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Airlander test ends in nosediveAirlander test ends in nosedive

None hurt in mishapNone hurt in mishap

This was certainly not the kind of publicity Hybrid Air Vehicles must have hoped for. Airlander 10, a large dirigible designed to haul 10 tons of cargo and stay aloft for days, was damaged during its second test flight when the 302-foot craft nosed into the ground in what the British firm that launched the craft described as a “heavy landing” on Aug. 24. A video posted on YouTube by a spectator had been viewed more than 3 million times within the first 24 hours.

The video shows the massive craft plunging slowly, nose-first, into the ground, then bouncing just as slowly back to horizontal with visible damage to the cockpit (damage that is made clearer in other images uploaded by spectators to social media and re-posted by CNN).

The Airlander 10 began life as a U.S. Army project built by Northrop Grumman, which launched a prototype in 2012 in Lakehurst, New Jersey. The dirigible (a blimp-like airship with a rigid inner frame) was grounded when the government pulled the plug.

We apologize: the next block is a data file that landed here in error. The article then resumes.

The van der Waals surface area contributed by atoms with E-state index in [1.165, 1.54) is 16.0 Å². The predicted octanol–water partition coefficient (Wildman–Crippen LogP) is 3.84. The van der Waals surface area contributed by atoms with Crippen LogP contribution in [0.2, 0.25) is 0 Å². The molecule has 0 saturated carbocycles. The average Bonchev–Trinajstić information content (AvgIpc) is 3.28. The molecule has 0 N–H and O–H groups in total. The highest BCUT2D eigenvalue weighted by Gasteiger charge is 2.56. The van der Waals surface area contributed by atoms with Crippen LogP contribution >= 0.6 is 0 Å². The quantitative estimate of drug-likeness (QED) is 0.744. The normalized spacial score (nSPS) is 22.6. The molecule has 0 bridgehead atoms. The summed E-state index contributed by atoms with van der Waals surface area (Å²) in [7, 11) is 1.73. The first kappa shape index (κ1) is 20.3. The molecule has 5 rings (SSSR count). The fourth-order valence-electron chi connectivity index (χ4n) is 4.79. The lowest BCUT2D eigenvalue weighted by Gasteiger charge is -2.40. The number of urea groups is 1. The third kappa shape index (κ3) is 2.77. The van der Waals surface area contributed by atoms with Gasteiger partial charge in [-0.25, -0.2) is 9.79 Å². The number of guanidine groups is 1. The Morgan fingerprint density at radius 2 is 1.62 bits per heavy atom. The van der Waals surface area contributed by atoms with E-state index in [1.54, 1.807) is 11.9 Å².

Hybrid Air Vehicles built and flew the Airlander 10 at a facility north of London, England, and raised a reported $4.4 million through crowdfunding. Plans remain on the drawing board for a larger version able to tote 50 tons of cargo and remain aloft for days.

It remains unclear what caused the Aug. 24 mishap. The company released a brief statement on social media, which notes the crew was unharmed but does not speculate on the cause of the incident, which is also under investigation by British authorities.

Hybrid Air Vehicles is one of two companies working to develop large dirigibles for cargo hauling and other applications. A Los Angeles company, Aeroscraft, is working on a similar design that is expected to have a 65-ton cargo capacity.

Jim Moore

Jim Moore

Editor-Web
Editor-Web Jim Moore joined AOPA in 2011 and is an instrument-rated private pilot who enjoys competition aerobatics.
Topics: Airship, Technology

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